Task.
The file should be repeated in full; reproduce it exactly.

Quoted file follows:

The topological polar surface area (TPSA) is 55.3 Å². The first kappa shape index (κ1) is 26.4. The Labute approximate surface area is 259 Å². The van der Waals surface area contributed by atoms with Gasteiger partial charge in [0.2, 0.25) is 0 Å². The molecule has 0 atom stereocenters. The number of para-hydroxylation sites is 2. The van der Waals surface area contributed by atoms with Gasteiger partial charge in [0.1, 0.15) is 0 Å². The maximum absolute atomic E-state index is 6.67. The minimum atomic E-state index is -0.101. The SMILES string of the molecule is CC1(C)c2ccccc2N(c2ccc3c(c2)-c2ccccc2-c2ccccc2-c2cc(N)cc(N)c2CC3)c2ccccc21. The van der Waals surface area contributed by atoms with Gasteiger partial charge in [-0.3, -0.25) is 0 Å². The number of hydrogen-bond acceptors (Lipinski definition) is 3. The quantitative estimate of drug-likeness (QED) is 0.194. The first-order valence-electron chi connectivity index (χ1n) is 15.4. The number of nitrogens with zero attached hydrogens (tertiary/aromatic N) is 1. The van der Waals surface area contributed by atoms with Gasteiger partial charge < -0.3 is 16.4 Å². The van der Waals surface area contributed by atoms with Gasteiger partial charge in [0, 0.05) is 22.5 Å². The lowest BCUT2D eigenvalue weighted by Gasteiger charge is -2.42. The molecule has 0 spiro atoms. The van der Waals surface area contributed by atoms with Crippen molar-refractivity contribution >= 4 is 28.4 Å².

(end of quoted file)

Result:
The topological polar surface area (TPSA) is 55.3 Å². The first kappa shape index (κ1) is 26.4. The Labute approximate surface area is 259 Å². The van der Waals surface area contributed by atoms with Gasteiger partial charge in [0.2, 0.25) is 0 Å². The molecule has 0 atom stereocenters. The number of para-hydroxylation sites is 2. The van der Waals surface area contributed by atoms with Gasteiger partial charge in [0.1, 0.15) is 0 Å². The maximum absolute atomic E-state index is 6.67. The minimum atomic E-state index is -0.101. The SMILES string of the molecule is CC1(C)c2ccccc2N(c2ccc3c(c2)-c2ccccc2-c2ccccc2-c2cc(N)cc(N)c2CC3)c2ccccc21. The van der Waals surface area contributed by atoms with Gasteiger partial charge in [-0.3, -0.25) is 0 Å². The number of hydrogen-bond acceptors (Lipinski definition) is 3. The quantitative estimate of drug-likeness (QED) is 0.194. The first-order valence-electron chi connectivity index (χ1n) is 15.4. The number of nitrogens with zero attached hydrogens (tertiary/aromatic N) is 1. The van der Waals surface area contributed by atoms with Gasteiger partial charge < -0.3 is 16.4 Å². The van der Waals surface area contributed by atoms with Gasteiger partial charge in [0, 0.05) is 22.5 Å². The lowest BCUT2D eigenvalue weighted by Gasteiger charge is -2.42. The molecule has 0 spiro atoms. The van der Waals surface area contributed by atoms with Crippen molar-refractivity contribution >= 4 is 28.4 Å².